Oral and maxillofacial surgeons routinely provide recommendations about important oral health care habits. Proper oral hygiene is critical for keeping the mouth healthy and reducing the chance of tooth decay, gum disease, infection and related problems.
But what about flossing?
Flossing came under debate last year, as the U.S. Department of Health and Human Services (HHS) neglected to include the practice in the latest Dietary Guidelines for Americans. Despite this puzzling development, oral surgeons continue urge patients to floss daily.
Why the Latest U.S. Dietary Guidelines Removed Advice to Floss
Federal dietary guidelines are issued every five years. Their overarching purpose is to provide evidence-based recommendations for healthy eating patterns.
Flossing had been included in previous versions, so why the change?
As it turns out, the authors of the current guidelines decided not to carry forward the flossing recommendation because a review of the evidence was not completed, not because it isn’t beneficial.
In fact, after the dental community spoke out about the omission, HHS came out in support of flossing. According to their statement, the agency considers flossing an important oral health care habit, and the authors did not intend to imply otherwise.
Oral and Maxillofacial Surgeons Have Always Advocated Flossing
Oral and maxillofacial surgeons understand that good oral health care minimizes the risk of serious problems involving the teeth and oral cavity. Flossing is an integral part of that effort.
Brushing only cleans the front and back surfaces of the teeth. While this helps get rid of some plaque buildup, destructive bacteria tend to hide out in spots that are hard (or impossible) to reach with a toothbrush. Failing to clean these areas increases the risk of cavities, gum disease and tooth loss.
Because of this, we recommend that patients clean between their teeth once per day. Flossing — along with twice-daily tooth brushing and regular professional examinations and cleanings — is essential for maintaining healthy teeth and gums.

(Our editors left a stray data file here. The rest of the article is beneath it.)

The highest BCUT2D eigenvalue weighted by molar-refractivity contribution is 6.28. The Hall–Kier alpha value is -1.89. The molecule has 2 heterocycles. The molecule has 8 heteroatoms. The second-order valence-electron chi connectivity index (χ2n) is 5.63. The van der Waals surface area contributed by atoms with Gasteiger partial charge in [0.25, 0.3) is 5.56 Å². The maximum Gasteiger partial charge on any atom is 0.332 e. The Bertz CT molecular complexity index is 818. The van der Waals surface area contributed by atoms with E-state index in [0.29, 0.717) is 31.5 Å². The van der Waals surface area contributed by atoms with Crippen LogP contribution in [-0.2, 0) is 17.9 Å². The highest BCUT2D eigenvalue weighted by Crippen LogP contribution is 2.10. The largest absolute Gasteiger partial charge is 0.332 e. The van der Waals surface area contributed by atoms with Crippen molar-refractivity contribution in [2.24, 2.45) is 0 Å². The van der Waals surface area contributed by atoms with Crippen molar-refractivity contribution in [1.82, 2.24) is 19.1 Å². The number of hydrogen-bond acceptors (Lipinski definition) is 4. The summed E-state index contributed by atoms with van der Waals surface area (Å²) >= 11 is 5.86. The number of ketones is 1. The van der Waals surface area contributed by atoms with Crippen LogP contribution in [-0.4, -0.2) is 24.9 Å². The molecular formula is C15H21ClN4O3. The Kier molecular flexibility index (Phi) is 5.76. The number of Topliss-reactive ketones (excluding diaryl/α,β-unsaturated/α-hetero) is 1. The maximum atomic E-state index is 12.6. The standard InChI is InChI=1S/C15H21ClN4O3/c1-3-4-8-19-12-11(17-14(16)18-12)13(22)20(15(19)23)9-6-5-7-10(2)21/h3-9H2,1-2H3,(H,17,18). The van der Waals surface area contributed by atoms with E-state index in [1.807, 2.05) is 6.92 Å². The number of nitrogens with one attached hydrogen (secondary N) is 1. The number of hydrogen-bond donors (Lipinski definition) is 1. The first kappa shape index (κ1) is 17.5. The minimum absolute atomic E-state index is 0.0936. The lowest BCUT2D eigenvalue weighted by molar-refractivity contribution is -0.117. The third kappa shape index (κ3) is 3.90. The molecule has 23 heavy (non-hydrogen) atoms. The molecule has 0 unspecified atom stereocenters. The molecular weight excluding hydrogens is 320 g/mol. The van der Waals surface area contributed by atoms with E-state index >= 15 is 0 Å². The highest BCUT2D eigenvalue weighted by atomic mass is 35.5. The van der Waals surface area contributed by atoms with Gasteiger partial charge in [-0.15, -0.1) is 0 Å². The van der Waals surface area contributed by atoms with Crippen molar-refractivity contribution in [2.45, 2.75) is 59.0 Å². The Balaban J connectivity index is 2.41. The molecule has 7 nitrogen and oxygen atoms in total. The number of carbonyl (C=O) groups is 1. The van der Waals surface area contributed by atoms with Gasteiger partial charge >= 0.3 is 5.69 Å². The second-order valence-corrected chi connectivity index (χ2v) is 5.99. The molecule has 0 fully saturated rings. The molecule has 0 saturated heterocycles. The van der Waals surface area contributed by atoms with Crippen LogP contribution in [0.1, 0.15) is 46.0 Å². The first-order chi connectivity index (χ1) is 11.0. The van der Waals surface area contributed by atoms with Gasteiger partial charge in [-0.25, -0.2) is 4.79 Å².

Government Agencies Also Recommend Flossing
Oral and maxillofacial surgeons aren’t alone in touting the benefits of flossing.
The HHS, as we mentioned above, believes flossing is critically important. So do the American Dental Association, the Centers for Disease Control and Prevention, the National Institutes of Health and the National Institute of Dental and Craniofacial Research.
For patients who have trouble using regular dental floss, oral surgeons suggest other types of interdental cleaners.
Pre-threaded flossers are easy to use and they work to remove plaque between the teeth. Soft pick-style gum brushes remove plaque and debris between teeth while also massaging the gums. Water flossers are another option, and are particularly well-suited for people with bridges, dental implants or braces. Finally, most manual, electric and sonic toothbrush manufacturers offer a brush type specifically designed for interdental cleaning.
The experienced oral surgeons at Oral & Maxillofacial Surgery of Utah can offer more tips and information on improving and maintaining your dental health. Contact one of our convenient Salt Lake City area offices today to schedule a consultation with our oral and maxillofacial surgeons.